THE STEVES

When two Steves meet, each needs to establish his superiority.

They argue about everything, including which one appeared first—“BY ONE PAGE,” the other protests. One is slightly older, so he should be Steve the First. One is wiser, one is taller, and there are claims of faster and stronger. They even challenge each other about their ability to catch fish, which would be odd if they were human, but these Steves are puffins. Then the tone of their competition changes, and the insults begin, making them feel bad. But they are essentially kindhearted, and they apologize and decide to be friends. They go bowling together—an outing that ends with a big surprise that might change everything. The puffins are akin to 6-year-olds; there is no real malice, but they vie for king of the playground. Hood employs simple, childlike syntax, including just enough grossness to ensure giggles from young readers. It’s a great read-aloud for two voices, as they each escalate in intensity and then come together in agreement. Sharply delineated lino-print–and-collage illustrations in dominant, intensely bright blue and yellow are filled with delightful images. The black-and-white puffins, one with an orange beak and one with red, display slight changes in the ways they hold their heads and mouths that indicate their emotions and perfectly match the dialogue. There’s a gentle, subliminal message about friendship and acceptance.

Enormous fun. (Picture book. 3-7)

Pub Date: Sept. 4, 2018

ISBN: 978-1-4926-6914-2

Page Count: 32

Publisher: Sourcebooks Jabberwocky

Review Posted Online: June 11, 2018

Kirkus Reviews Issue: July 1, 2018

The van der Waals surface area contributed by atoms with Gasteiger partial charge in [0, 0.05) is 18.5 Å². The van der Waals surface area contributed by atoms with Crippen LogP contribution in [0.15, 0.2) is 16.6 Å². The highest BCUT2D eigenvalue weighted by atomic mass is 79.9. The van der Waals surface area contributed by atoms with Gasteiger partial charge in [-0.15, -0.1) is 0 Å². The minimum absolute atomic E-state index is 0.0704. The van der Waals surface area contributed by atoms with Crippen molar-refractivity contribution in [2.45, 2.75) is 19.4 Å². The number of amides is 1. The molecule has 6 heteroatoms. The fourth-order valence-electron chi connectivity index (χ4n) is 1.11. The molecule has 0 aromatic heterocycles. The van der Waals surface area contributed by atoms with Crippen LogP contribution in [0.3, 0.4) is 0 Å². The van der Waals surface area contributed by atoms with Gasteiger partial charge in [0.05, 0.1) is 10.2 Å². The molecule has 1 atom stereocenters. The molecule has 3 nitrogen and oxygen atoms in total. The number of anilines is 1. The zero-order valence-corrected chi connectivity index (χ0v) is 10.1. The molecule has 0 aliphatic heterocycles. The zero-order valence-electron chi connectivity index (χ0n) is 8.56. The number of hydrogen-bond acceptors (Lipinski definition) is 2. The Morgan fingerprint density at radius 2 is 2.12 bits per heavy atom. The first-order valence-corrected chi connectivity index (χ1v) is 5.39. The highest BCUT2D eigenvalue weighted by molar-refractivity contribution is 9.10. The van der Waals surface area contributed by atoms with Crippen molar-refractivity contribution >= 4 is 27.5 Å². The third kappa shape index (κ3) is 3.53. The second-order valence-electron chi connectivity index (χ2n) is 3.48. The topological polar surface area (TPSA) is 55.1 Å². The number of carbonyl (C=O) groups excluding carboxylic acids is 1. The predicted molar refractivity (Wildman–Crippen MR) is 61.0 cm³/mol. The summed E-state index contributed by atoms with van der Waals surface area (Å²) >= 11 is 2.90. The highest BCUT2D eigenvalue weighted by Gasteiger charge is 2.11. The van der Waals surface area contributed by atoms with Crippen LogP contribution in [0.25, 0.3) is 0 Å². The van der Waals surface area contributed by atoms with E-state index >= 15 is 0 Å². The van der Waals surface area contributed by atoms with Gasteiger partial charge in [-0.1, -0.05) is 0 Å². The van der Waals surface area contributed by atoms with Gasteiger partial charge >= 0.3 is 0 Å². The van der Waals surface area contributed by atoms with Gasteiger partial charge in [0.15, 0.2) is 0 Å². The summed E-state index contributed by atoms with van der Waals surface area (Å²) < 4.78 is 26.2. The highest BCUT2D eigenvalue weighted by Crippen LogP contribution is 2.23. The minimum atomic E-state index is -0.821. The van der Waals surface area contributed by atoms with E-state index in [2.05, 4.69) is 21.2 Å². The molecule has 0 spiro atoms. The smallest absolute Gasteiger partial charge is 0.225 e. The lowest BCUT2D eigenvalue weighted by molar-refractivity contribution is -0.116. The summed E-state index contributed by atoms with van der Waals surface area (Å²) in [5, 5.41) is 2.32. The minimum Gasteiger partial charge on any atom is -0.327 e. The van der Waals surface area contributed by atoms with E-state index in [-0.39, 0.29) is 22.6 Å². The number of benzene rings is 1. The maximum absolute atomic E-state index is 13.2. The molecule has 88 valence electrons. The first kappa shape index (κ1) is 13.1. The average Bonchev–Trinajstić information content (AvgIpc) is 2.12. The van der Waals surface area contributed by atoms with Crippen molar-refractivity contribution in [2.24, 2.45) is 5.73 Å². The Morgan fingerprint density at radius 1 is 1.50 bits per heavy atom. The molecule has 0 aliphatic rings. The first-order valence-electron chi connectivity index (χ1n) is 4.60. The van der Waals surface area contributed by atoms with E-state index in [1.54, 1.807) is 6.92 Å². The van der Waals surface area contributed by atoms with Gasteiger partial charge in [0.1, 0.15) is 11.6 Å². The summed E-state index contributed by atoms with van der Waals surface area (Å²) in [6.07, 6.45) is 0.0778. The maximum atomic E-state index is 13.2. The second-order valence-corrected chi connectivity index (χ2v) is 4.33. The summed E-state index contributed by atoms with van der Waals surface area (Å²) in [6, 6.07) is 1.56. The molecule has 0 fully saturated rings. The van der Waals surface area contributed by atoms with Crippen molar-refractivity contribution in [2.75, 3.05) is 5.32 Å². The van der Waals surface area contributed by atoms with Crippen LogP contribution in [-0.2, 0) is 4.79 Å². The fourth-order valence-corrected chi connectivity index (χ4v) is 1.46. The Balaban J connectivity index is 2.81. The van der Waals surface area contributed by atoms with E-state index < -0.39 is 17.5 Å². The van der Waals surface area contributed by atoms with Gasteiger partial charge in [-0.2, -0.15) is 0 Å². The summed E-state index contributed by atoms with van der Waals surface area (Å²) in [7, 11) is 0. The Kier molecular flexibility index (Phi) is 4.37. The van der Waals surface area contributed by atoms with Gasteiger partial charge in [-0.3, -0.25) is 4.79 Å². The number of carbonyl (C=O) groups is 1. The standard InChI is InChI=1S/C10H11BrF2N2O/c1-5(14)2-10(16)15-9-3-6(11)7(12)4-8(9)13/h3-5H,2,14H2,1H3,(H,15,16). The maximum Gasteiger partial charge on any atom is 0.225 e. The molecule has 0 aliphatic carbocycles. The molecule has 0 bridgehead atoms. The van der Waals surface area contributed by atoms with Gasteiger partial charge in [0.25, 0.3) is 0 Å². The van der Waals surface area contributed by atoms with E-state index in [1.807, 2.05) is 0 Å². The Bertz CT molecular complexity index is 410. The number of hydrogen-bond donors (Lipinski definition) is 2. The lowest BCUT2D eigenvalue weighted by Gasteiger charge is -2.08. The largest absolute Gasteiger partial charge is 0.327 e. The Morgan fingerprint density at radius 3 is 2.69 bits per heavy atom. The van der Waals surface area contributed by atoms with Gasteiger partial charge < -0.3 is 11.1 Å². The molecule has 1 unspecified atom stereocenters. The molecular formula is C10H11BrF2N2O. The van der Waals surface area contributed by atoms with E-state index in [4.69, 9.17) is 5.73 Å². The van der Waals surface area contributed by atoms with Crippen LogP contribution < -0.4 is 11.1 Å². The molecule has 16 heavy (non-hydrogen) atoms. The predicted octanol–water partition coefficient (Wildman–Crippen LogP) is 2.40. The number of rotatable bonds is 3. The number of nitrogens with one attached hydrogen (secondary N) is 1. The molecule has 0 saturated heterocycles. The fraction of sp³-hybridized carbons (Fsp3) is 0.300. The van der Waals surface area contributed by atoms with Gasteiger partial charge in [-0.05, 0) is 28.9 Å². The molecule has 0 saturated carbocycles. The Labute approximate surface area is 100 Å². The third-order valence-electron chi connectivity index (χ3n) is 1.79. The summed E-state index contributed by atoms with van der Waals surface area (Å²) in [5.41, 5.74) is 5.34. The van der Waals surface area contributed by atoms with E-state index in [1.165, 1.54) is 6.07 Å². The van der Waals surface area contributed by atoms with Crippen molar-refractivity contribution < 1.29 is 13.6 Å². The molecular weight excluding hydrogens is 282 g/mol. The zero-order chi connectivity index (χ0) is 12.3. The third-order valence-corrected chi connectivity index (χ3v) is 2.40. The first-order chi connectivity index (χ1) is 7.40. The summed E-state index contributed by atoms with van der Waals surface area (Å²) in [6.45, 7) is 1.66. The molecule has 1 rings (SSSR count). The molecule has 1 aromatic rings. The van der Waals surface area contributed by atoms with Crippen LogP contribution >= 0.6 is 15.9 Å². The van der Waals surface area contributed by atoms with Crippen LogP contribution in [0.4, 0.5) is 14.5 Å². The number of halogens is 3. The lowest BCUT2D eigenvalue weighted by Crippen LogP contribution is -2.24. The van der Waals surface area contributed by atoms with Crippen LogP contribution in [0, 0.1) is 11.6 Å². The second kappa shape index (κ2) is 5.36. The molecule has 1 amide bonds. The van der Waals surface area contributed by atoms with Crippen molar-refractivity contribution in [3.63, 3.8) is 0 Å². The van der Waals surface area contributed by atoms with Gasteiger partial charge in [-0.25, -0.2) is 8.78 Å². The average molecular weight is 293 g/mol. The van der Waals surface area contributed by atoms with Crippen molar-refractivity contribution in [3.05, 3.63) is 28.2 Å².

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A terrific choice for the preschool crowd.

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TIME FOR SCHOOL, LITTLE BLUE TRUCK

Little Blue Truck learns that he can be as important as the big yellow school bus.

Little Blue Truck is driving along the country road early one morning when he and driver friend Toad come across a big, yellow, shiny school bus. The school bus is friendly, and so are her animal passengers, but when Little Blue Truck wishes aloud he could do an important job like hers, the school bus says only a bus of her size and features can do this job. Little Blue Truck continues along, a bit envious, and finds Piggy crying by the side of the road, having missed the bus. Little Blue tells Piggy to climb in and takes a creative path to the school—one the bus couldn’t navigate—and with an adventurous spirit, gets Piggy there right on time. The simple, rhyming text opens the story with a sweet, fresh, old-fashioned tone and continues with effortlessly rhythmical lines throughout. Little Blue is a brave, helpful, and hopeful character young readers will root for. Adults will feel a rush of nostalgia and delight in sharing this story with children as the animated vehicles and animals in innocent, colorful countryside scenes evoke wholesome character traits and values of growth, grit, and self-acceptance. (This book was reviewed digitally.)

A terrific choice for the preschool crowd. (Picture book. 3-7)

Pub Date: June 29, 2021

ISBN: 978-0-358-41224-3

Page Count: 32

Publisher: HMH Books

Review Posted Online: May 19, 2021

Kirkus Reviews Issue: June 1, 2021

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Hee haw.

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THE WONKY DONKEY

The print version of a knee-slapping cumulative ditty.

In the song, Smith meets a donkey on the road. It is three-legged, and so a “wonky donkey” that, on further examination, has but one eye and so is a “winky wonky donkey” with a taste for country music and therefore a “honky-tonky winky wonky donkey,” and so on to a final characterization as a “spunky hanky-panky cranky stinky-dinky lanky honky-tonky winky wonky donkey.” A free musical recording (of this version, anyway—the author’s website hints at an adults-only version of the song) is available from the publisher and elsewhere online. Even though the book has no included soundtrack, the sly, high-spirited, eye patch–sporting donkey that grins, winks, farts, and clumps its way through the song on a prosthetic metal hoof in Cowley’s informal watercolors supplies comical visual flourishes for the silly wordplay. Look for ready guffaws from young audiences, whether read or sung, though those attuned to disability stereotypes may find themselves wincing instead or as well.

Hee haw. (Picture book. 5-7)

Pub Date: May 1, 2010

ISBN: 978-0-545-26124-1

Page Count: 26

Publisher: Scholastic

Review Posted Online: Dec. 29, 2018

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